Making the Most of your Nitrogen $$

Paying attention to detail in 2023 will win!

With todays environment of high input costs and tight margins, growers are looking for ways to reduce costs and increase yields. It is a tall order because a wheat crop still needs X amount of inputs to grow X amount of bushels. Nitrogen in particular has been in the hot seat for the last number of months due to the spread in cost between UAN % and Urea. The spread is significant enough for some growers to start questioning switching back to urea. However, in the last number of weeks, the UAN price has come down significantly compared to December pricing for those who have not bought product yet.

Both urea and UAN 28% will get the job done and produce acceptable yields if managed correctly. Over the years there has shown to be a slight yield gain with UAN 28%. However, with new application methods and nitrogen inhibitors, urea is right there with UAN 28%. The downfall of urea is the risk of poor quality product with lots of fines which can result in poor distribution. Wheat is a crop where precision nitrogen management is critical. Anyone who produces wheat can attest that nitrogen misses are quite noticeable, and yield will be significantly less in those areas that are missed. For many years those using UAN 28% with a sprayer were able to achieve precise and uniform application using a variety of streamer nozzle configurations and section control. This was one of the main reasons why producers switched from urea through pull type spreaders in the first place.

Until recently, sprayers have been the preferred method of nitrogen application for many. As equipment evolves and manufactures adapt to what growers are looking for, the technology available to apply granular products now is incredible. There are some airflow booms spanning 120ft and spinner spreaders that can accurately match this span. We are starting to see more and more European type spreaders enter the Ontario marketplace and they are certainly giving sprayers a run for their money. These spreaders come in a variety of configurations and are extremely precise. They have allowed growers to go back to granular products but remain on 90-120ft centres to run in the same tramline as the sprayer.  

Growers who hire this job done generally have more flexibility of choosing between UAN or Urea year to year. Hiring a floater with a spinner box or air boom can certainly get the job done. However, these machines are heavy and depending on soil type and ground conditions wheel tracks can persist across the field throughout the growing season. These machines can work well for an early application. Those who want to split will generally come back in later with UAN 28% or granular through a machine that can run in the sprayer tramlines.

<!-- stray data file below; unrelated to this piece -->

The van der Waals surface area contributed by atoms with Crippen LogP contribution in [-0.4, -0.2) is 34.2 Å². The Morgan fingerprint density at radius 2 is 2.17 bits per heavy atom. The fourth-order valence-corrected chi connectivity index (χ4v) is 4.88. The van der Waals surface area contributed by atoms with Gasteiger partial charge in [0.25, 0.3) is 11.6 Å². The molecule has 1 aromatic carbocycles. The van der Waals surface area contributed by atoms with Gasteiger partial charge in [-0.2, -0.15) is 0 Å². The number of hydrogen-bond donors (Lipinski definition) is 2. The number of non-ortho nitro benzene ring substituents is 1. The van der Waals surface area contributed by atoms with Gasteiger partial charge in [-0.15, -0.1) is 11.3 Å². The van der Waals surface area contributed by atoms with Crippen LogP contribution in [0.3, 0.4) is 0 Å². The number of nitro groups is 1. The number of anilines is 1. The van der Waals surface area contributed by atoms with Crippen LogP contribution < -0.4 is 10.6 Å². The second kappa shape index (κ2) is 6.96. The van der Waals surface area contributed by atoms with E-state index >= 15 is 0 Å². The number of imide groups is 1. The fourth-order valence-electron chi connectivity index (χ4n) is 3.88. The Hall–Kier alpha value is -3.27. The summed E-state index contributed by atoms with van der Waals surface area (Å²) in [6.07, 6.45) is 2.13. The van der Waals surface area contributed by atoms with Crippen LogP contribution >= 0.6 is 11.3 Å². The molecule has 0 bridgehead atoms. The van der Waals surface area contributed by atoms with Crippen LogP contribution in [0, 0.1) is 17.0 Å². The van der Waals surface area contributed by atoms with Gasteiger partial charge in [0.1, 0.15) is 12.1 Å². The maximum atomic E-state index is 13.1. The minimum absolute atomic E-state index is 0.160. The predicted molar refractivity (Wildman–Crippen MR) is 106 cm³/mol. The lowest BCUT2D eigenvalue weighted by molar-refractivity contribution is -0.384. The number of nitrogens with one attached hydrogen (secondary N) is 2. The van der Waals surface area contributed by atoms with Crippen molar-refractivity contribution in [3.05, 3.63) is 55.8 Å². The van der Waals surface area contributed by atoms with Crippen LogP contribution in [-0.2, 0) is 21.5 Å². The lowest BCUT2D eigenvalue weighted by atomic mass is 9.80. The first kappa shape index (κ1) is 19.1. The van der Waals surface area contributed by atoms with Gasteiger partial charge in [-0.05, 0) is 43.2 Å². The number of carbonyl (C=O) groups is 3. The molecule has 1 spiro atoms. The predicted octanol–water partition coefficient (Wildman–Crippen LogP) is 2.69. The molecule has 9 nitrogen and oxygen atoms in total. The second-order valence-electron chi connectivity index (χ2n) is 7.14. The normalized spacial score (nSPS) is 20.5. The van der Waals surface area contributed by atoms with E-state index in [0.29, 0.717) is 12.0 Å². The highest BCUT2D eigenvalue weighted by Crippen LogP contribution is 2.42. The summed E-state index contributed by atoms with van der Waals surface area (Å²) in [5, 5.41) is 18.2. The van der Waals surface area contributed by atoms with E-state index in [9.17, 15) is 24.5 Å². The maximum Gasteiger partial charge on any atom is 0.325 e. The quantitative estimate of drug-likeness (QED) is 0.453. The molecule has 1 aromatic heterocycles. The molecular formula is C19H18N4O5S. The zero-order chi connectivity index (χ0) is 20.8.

In hard red winter wheat production, the biggest downfall with UAN 28% is the ability to push nitrogen applications later in the season when targeting the “Protein Push” window. Once the flag leaf starts to emerge, UAN should not be used as the risk for burn is too great. Results from our Black Creek Research program have shown as much as a 5bu/ac decrease in yield when UAN is applied at the flag leaf stage. However, with newer application technology using granular nitrogen products can now be made well into the flag leaf stage. Using a product such as Amidas, there is minimal crop injury, and our research has shown a consistent gain up to 15bu/ac and up to 2% gain in protein.

One question we have been getting a lot this winter is “can we cut nitrogen rates”? The answer is NO! However, using tools such as the Stand Assessment Calculator will help tailor your nitrogen program to the potential of your crop and making the most of your nitrogen investment. Maybe a split application is needed? Maybe a nitrogen inhibitor is needed? Maybe a late “protein push” application is needed? These are some questions to ask your agronomist to figure out what program will best suit your operation.

There is no “one size fits all” approach as every operation is different. Determine your yield and protein goals, nitrogen budget and equipment capability and pick a product or combination of products that will achieve those goals while providing a positive return on investment. Great wheat can be produced using either product!

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